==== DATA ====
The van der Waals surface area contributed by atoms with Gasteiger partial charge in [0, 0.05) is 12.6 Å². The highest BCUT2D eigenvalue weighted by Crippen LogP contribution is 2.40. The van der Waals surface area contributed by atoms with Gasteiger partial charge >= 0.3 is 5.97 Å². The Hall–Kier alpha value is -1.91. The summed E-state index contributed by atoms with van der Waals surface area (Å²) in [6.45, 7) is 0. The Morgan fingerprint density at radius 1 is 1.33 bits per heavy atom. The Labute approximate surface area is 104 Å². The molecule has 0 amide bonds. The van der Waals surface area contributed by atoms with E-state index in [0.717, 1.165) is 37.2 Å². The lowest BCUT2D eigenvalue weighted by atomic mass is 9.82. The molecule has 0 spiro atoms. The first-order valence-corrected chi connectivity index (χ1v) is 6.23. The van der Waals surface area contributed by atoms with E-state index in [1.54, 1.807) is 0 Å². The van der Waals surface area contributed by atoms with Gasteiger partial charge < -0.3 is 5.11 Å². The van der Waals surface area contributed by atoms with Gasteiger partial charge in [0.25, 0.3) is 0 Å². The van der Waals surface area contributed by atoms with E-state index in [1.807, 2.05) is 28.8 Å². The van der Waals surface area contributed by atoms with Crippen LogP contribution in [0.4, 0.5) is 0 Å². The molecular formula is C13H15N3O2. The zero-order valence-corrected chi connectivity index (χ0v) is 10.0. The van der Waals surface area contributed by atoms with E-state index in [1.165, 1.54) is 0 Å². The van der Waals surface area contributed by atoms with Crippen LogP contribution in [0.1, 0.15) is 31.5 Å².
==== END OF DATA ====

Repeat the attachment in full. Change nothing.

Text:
The van der Waals surface area contributed by atoms with Gasteiger partial charge in [0, 0.05) is 12.6 Å². The highest BCUT2D eigenvalue weighted by Crippen LogP contribution is 2.40. The van der Waals surface area contributed by atoms with Gasteiger partial charge >= 0.3 is 5.97 Å². The Hall–Kier alpha value is -1.91. The summed E-state index contributed by atoms with van der Waals surface area (Å²) in [6.45, 7) is 0. The Morgan fingerprint density at radius 1 is 1.33 bits per heavy atom. The Labute approximate surface area is 104 Å². The molecule has 0 amide bonds. The van der Waals surface area contributed by atoms with E-state index in [0.717, 1.165) is 37.2 Å². The lowest BCUT2D eigenvalue weighted by atomic mass is 9.82. The molecule has 0 spiro atoms. The first-order valence-corrected chi connectivity index (χ1v) is 6.23. The van der Waals surface area contributed by atoms with E-state index in [1.54, 1.807) is 0 Å². The van der Waals surface area contributed by atoms with Gasteiger partial charge < -0.3 is 5.11 Å². The van der Waals surface area contributed by atoms with Gasteiger partial charge in [0.25, 0.3) is 0 Å². The van der Waals surface area contributed by atoms with E-state index in [1.807, 2.05) is 28.8 Å². The van der Waals surface area contributed by atoms with Crippen LogP contribution in [0.4, 0.5) is 0 Å². The molecular formula is C13H15N3O2. The zero-order valence-corrected chi connectivity index (χ0v) is 10.0. The van der Waals surface area contributed by atoms with E-state index in [1.165, 1.54) is 0 Å². The van der Waals surface area contributed by atoms with Crippen LogP contribution in [0.1, 0.15) is 31.5 Å².